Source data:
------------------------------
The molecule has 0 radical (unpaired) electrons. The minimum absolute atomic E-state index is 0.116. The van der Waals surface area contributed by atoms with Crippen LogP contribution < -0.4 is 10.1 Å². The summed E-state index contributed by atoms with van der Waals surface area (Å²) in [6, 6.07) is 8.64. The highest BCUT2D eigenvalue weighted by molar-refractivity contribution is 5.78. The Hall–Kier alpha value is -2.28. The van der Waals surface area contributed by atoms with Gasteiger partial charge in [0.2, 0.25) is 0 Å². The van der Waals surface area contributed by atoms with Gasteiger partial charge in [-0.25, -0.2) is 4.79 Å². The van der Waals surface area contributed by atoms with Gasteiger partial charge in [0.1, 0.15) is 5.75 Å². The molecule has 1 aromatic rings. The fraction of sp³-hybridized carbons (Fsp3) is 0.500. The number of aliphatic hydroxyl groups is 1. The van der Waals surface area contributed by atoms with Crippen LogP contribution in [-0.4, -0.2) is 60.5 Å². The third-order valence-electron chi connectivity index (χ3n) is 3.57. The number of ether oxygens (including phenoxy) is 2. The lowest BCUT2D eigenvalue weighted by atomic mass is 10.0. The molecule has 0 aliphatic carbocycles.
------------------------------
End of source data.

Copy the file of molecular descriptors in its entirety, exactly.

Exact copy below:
The molecule has 0 radical (unpaired) electrons. The minimum absolute atomic E-state index is 0.116. The van der Waals surface area contributed by atoms with Crippen LogP contribution < -0.4 is 10.1 Å². The summed E-state index contributed by atoms with van der Waals surface area (Å²) in [6, 6.07) is 8.64. The highest BCUT2D eigenvalue weighted by molar-refractivity contribution is 5.78. The Hall–Kier alpha value is -2.28. The van der Waals surface area contributed by atoms with Gasteiger partial charge in [0.2, 0.25) is 0 Å². The van der Waals surface area contributed by atoms with Gasteiger partial charge in [-0.25, -0.2) is 4.79 Å². The van der Waals surface area contributed by atoms with Gasteiger partial charge in [0.1, 0.15) is 5.75 Å². The molecule has 1 aromatic rings. The fraction of sp³-hybridized carbons (Fsp3) is 0.500. The number of aliphatic hydroxyl groups is 1. The van der Waals surface area contributed by atoms with Crippen LogP contribution in [-0.4, -0.2) is 60.5 Å². The third-order valence-electron chi connectivity index (χ3n) is 3.57. The number of ether oxygens (including phenoxy) is 2. The lowest BCUT2D eigenvalue weighted by atomic mass is 10.0. The molecule has 0 aliphatic carbocycles.